Austin Nathaniel's Birth Story
Let me start off with the beginning of my pregnancy. I officially found out that I was pregnant on July 31, 2001, twenty-four days after my husband and I got married. We were very excited by the news. One of the first things we did was to buy a pregnancy book. I read it over and over. I even wrote out my birth plan immediately after my first reading of the book.
The first two months of my pregnancy were great. I only had trouble staying awake. I was always so tired. Everyone said that was normal, so I felt that wasn’t a problem. Then, towards the last month of my first trimester I started getting sick all the time. I went to the ER three times. The first time I went was mostly because I was bleeding, which concerned me even more than the fact that I had severe vomiting. Needless to say I was dehydrated. The baby was, however, doing great. They gave me a shot of phenergan and had me on an I.V. drip for about two hours to re-hydrate me. I was then allowed to leave.
Two weeks later I was back in the ER for severe vomiting. This time I had to stay until the next evening, September 11. I was terrified about what might happen to the U.S. next. Would my baby get to grow up and have a full and happy life? I myself was only twenty years old at the time, patiently waiting out the next seven and a half months till I could hold my baby.
Another two weeks went by, and again I had to go to the E.R. for severe vomiting. Once more I had to stay. Thankfully, that was the last time for a few months.
The second trimester was better, just like everyone said it would be. I was still tired all the time, but no longer vomiting. The only bad thing that happened during that time was my grandpa passing away during a chemo or radiation treatment the day after Christmas. (I can’t recall exactly which treatment it was). The day of his funeral was the day that I turned six months pregnant. The family was gathered at my grandparents’ home after the funeral when I started getting pains in my belly. They thought I was going into labor. My mom and cousin said it was way too early to even think about it. Well it wasn’t time yet, it turned out to be just gas. That was rather embarrassing, but much better than being in labor at six months.
The third trimester was when things began to happen. My feet started to swell, but I didn’t think anything of it. I was told that a mild swelling of the ankles is normal because of all that extra weight. I’m only 4’11, and I have a rather small build. (I should say had, since I’m not very small anymore!) I went in for my first diabetes test on January 15, 2002. It came back positive, I was told I had gestational diabetes. I’d had a candy bar and sprite about an hour before my test, they hadn’t told me to fast beforehand. I had to go back the next week for the three-hour test. I didn’t hear anything by the end of the week so I assumed I was clear.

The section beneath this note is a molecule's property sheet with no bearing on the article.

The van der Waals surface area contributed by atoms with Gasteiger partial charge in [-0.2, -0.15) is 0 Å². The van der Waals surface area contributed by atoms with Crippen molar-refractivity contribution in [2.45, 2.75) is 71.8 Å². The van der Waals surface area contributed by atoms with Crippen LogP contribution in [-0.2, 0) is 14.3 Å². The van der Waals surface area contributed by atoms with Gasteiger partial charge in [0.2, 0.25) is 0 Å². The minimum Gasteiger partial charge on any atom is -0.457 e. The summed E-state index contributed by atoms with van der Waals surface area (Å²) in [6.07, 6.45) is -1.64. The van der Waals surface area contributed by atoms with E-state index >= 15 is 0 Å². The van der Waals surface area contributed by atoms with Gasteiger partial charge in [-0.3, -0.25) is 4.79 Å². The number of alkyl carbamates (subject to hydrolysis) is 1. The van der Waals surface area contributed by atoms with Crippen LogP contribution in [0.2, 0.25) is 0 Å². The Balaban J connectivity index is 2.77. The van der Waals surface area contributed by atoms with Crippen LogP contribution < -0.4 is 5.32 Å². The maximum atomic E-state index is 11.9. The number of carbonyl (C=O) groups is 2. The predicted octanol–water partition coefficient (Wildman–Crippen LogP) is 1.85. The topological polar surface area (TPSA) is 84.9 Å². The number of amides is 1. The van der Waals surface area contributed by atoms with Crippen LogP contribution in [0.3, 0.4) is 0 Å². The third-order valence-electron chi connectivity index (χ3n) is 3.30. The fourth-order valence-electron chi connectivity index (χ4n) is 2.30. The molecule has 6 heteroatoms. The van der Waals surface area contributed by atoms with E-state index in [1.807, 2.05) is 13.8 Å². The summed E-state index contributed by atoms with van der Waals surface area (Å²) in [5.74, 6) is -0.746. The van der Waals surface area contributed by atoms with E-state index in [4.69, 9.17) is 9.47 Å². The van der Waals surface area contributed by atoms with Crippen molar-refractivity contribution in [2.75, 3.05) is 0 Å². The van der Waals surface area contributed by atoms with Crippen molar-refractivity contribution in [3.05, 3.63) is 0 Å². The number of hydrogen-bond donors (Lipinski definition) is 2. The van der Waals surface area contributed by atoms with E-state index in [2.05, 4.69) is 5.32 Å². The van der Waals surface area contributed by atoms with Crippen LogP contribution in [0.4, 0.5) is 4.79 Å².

On January 29, I turned seven months pregnant. I went in for a routine visit, my blood pressure was up and I had protein in my urine. I was told by one of my clinic’s doctors that I had to go to the hospital because I had symptoms of pre-eclampsia. The only question the doctor asked was: “Do I have to call for an ambulance?”
My husband said no, he would take me (he went to all of my prenatal visits). My only question was how long I’d have to stay there.
The doctor said it could be two hours, two days, two weeks, or even the next two months until my delivery date. I was horrified. I had been in the hospital enough already and didn’t want to go back, but was willing to do anything for the sake of my baby.
On the way to the hospital we stopped where my mom was working to tell her what was going on. She beat us there; she was already in the waiting room when we arrived. I went to the labor & delivery front desk and they rushed me to a room that they had prepared for me. A while later, one of the hospital’s doctors checked my cervix. I was only 1 3/4 cm. dilated. Later, one of my clinic’s doctors examined me. I was still only 1 3/4 cm. dilated, and that doctor informed me that I had gestational diabetes per my three-hour blood test taken the week before.
They had me lay on my left side, and were checking my blood pressure every fifteen minutes. They gave me the first steroid shot of two I would need to help the baby’s lungs mature. I also had to do a 24-hour urine test. I thank God that I had bathroom privileges. I can’t stand catheters, but who can? Everything was okay, so I didn’t have to have the baby that night. That was wonderful news.